For a while the Nazis relied less on actual physical force (which they were as yet incapable of carrying out) and more on perceived threat and subtle subversion. By 1931 the Nazi condemnation of the Jews began by their “almost comical” attempt to criticize kosher slaughterhouses. This criticism, of course, only veiled an underlying and more insipid Nazi “discourtesy,” (p. 52) scapegoating, and eventual violence. It was apparent that the Nazis were growing used to their increased levels of political participation through elections. The Nazis employed “pressure tactics,” (p. 54) and “intimidation,” resorting on a national level, even to political assassinations (p. 54). Tension between political parties finally led to actual outbreaks of violence in April 1931. But still the acts of violence were not officially instigated by the party but were lucky breaks that the Nazis could use to further establish themselves as the dominant political force. The Nazis did continue to exert political and psychic pressure by boycotting local businessmen into submission (p. 57).

The Nazis continued to “exploit the depression” (p. 70) in late 1931 and by opening a soup kitchen gained favor with the unemployed. Soon the Nazis would learn the power of symbols and the swastika would serve…

Global Credit Crisis on UK Northern Rock Essay

Global Credit Crisis on UK Northern Rock Bank

The lingering effects of the Great Recession of 2008 still remain, but most authorities appear to agree that the corner has been turned and global economic recovery is well underway. The cause of the Great Recession of ’08 was primarily the sub-prime mortgage meltdown that occurred in the United States, and its effects were already being experienced as early as September 2007, when the United Kingdom experienced a mass market run on Northern Rock Bank, the first in the nation’s history. The global credit crisis that resulted from these events has been felt in differing degrees by the nations of the world, but few countries in the increasingly globalized international community have been entirely immune from its effects. To gain new insights into this fiasco, this paper provides a corporate profile for Northern Rock Bank, followed by a review of the relevant literature to assess the effect of the global credit crisis. A summary of the research and important findings are presented in the conclusion.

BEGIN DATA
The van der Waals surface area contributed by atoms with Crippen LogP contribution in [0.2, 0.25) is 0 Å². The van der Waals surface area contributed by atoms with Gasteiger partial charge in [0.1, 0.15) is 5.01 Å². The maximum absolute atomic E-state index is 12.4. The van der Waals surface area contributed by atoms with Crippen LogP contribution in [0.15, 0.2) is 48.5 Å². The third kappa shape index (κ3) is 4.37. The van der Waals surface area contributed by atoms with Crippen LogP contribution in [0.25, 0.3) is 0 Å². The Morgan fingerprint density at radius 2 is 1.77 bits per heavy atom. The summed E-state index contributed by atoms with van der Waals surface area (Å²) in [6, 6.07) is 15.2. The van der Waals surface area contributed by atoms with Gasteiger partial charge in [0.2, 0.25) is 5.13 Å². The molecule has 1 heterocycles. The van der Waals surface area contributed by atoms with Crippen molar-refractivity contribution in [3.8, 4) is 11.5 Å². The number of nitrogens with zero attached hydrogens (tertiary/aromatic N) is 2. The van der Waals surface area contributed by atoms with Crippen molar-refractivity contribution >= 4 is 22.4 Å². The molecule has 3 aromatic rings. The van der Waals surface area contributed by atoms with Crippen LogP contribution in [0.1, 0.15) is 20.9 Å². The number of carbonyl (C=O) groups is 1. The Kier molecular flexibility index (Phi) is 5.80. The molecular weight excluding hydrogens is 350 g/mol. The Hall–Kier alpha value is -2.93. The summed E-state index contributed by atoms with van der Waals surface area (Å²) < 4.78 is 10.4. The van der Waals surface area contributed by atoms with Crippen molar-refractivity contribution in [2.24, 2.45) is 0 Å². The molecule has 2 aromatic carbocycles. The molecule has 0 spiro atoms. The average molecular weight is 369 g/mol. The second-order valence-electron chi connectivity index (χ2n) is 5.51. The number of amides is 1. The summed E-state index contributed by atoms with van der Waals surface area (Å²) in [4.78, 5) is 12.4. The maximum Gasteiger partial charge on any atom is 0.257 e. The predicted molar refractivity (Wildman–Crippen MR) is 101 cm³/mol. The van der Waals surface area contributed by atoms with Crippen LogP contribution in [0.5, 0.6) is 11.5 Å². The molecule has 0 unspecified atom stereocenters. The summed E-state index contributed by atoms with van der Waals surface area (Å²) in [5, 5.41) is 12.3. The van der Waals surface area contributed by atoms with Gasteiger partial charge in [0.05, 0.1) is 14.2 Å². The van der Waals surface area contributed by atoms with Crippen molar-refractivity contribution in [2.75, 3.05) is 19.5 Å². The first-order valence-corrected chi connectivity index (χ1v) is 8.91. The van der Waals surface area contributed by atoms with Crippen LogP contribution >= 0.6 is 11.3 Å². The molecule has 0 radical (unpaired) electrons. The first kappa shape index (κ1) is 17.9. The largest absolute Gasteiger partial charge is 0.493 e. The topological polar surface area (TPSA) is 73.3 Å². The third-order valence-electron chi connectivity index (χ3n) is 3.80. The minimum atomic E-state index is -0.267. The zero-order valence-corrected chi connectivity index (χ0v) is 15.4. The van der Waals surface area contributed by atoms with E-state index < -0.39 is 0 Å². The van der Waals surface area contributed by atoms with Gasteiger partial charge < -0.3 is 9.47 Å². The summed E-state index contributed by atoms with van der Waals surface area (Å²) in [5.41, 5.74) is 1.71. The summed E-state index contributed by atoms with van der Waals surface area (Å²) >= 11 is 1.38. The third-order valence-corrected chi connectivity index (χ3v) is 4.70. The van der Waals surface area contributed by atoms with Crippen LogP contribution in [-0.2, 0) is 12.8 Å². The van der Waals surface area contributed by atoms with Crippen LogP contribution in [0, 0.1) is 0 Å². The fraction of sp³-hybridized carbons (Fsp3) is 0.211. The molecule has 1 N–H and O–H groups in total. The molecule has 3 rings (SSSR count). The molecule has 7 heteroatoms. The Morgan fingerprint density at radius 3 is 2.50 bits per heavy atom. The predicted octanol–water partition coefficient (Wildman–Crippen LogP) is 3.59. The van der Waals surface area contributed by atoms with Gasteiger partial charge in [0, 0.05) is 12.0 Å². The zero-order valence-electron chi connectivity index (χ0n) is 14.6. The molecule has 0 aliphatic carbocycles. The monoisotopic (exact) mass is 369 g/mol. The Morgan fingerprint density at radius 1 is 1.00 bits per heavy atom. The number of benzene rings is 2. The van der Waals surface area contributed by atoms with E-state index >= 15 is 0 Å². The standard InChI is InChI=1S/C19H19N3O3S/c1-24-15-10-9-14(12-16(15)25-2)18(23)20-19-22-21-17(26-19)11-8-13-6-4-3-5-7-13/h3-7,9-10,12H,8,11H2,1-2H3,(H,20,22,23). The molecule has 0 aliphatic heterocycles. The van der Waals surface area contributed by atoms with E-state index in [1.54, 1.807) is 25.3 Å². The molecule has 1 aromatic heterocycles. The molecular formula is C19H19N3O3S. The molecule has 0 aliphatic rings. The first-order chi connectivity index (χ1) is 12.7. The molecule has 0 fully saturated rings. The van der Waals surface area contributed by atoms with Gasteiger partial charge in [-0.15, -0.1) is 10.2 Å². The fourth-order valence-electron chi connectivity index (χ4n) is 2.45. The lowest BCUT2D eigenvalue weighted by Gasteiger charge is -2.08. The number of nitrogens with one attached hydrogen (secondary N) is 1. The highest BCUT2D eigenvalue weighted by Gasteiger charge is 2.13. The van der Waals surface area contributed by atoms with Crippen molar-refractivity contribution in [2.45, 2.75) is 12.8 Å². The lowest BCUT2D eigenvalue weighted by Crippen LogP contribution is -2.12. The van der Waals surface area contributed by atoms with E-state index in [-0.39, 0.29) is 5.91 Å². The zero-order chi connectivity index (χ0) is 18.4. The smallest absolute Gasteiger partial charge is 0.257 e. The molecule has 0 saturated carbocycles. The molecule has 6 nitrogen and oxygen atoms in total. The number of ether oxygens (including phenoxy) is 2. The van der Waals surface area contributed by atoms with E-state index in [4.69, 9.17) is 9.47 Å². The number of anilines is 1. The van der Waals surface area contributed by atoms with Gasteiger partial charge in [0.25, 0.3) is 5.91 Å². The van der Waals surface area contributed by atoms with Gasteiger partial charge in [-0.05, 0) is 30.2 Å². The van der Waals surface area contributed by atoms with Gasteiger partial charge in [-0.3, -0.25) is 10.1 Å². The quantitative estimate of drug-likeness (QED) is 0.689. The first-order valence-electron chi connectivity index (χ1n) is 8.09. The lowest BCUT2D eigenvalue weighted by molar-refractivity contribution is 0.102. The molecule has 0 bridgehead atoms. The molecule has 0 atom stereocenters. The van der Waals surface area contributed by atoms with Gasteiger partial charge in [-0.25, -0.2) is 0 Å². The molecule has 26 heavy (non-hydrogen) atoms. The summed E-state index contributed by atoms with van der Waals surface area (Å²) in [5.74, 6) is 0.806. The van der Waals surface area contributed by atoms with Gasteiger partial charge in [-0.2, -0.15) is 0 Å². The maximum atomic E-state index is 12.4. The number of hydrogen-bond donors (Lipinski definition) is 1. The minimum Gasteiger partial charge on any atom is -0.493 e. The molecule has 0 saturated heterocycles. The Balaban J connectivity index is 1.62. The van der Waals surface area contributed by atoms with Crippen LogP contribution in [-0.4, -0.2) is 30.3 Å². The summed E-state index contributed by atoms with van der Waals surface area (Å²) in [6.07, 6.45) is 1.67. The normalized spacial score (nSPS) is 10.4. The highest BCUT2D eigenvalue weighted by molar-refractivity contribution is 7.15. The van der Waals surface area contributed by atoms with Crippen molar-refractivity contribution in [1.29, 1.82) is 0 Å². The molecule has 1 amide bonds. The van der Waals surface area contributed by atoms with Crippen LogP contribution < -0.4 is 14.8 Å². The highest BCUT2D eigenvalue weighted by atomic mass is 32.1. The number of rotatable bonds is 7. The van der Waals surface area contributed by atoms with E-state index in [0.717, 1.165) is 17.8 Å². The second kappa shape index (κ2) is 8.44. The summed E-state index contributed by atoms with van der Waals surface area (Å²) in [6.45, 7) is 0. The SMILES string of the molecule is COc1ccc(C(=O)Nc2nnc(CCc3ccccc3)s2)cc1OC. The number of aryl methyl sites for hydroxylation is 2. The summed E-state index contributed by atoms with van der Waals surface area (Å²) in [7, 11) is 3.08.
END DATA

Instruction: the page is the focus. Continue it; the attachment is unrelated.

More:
Review and Analysis

Corporate Profile

Northern Rock Bank (hereinafter alternatively “the bank” or “Northern Rock”) was incorporated in July 2009 as Gosforth Subsidiary No.1 Limited; this name was subsequently changed to Gosforth Subsidiary No.1 plc a few months later and then to Northern Rock plc by year-end 2009 (Directors’ report and financial statements for the period 3 July 2009 to 31 December 2009). These names changes were part of a corporate restructuring process that resulted in part from the global credit crisis. Just a few months following the bank run in September 2007, Northern Rock Bank (hereinafter alternatively “the bank” or “Northern Rock”) voluntarily accepted Temporary Public Ownership in February 2008 (Corporate profile 2011). At that time, Northern Rock was faced with a number of challenges that have required a close private-public sector partnership to resolve. For instance, in 2008, Northern Rock’s corporate goals included paying back an active mortgage redemption program loan from the UK Government loan; by the end of the year, the bank had succeeded in repaying ?18 billion (Corporate profile 2011).